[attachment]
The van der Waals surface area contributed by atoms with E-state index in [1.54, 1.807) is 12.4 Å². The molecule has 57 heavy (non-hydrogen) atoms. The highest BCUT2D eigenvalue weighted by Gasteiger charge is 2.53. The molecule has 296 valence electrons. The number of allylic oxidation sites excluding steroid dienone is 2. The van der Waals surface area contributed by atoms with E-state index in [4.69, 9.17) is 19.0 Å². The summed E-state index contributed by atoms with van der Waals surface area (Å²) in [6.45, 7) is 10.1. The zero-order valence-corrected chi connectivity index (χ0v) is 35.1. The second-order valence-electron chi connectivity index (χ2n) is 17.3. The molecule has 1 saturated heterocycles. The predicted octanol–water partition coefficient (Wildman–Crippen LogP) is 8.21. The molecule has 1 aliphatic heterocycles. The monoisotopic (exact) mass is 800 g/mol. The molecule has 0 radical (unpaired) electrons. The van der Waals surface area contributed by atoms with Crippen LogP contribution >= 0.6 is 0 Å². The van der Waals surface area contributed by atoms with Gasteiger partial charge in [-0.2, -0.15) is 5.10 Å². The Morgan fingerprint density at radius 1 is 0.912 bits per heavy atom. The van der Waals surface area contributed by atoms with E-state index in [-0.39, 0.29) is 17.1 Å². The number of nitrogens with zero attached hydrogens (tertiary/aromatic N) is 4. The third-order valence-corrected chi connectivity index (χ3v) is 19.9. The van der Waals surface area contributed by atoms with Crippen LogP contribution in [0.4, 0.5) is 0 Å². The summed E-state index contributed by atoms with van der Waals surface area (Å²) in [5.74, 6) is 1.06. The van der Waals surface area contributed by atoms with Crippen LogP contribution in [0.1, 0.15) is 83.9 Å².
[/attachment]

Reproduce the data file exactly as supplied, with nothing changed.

The van der Waals surface area contributed by atoms with E-state index in [1.54, 1.807) is 12.4 Å². The molecule has 57 heavy (non-hydrogen) atoms. The highest BCUT2D eigenvalue weighted by Gasteiger charge is 2.53. The molecule has 296 valence electrons. The number of allylic oxidation sites excluding steroid dienone is 2. The van der Waals surface area contributed by atoms with E-state index in [4.69, 9.17) is 19.0 Å². The summed E-state index contributed by atoms with van der Waals surface area (Å²) in [6.45, 7) is 10.1. The zero-order valence-corrected chi connectivity index (χ0v) is 35.1. The second-order valence-electron chi connectivity index (χ2n) is 17.3. The molecule has 1 saturated heterocycles. The predicted octanol–water partition coefficient (Wildman–Crippen LogP) is 8.21. The molecule has 1 aliphatic heterocycles. The monoisotopic (exact) mass is 800 g/mol. The molecule has 0 radical (unpaired) electrons. The van der Waals surface area contributed by atoms with Crippen LogP contribution >= 0.6 is 0 Å². The van der Waals surface area contributed by atoms with Gasteiger partial charge in [-0.2, -0.15) is 5.10 Å². The Morgan fingerprint density at radius 1 is 0.912 bits per heavy atom. The van der Waals surface area contributed by atoms with E-state index in [-0.39, 0.29) is 17.1 Å². The number of nitrogens with zero attached hydrogens (tertiary/aromatic N) is 4. The third-order valence-corrected chi connectivity index (χ3v) is 19.9. The van der Waals surface area contributed by atoms with Crippen LogP contribution in [0.4, 0.5) is 0 Å². The summed E-state index contributed by atoms with van der Waals surface area (Å²) in [5.74, 6) is 1.06. The van der Waals surface area contributed by atoms with Crippen LogP contribution in [0.1, 0.15) is 83.9 Å².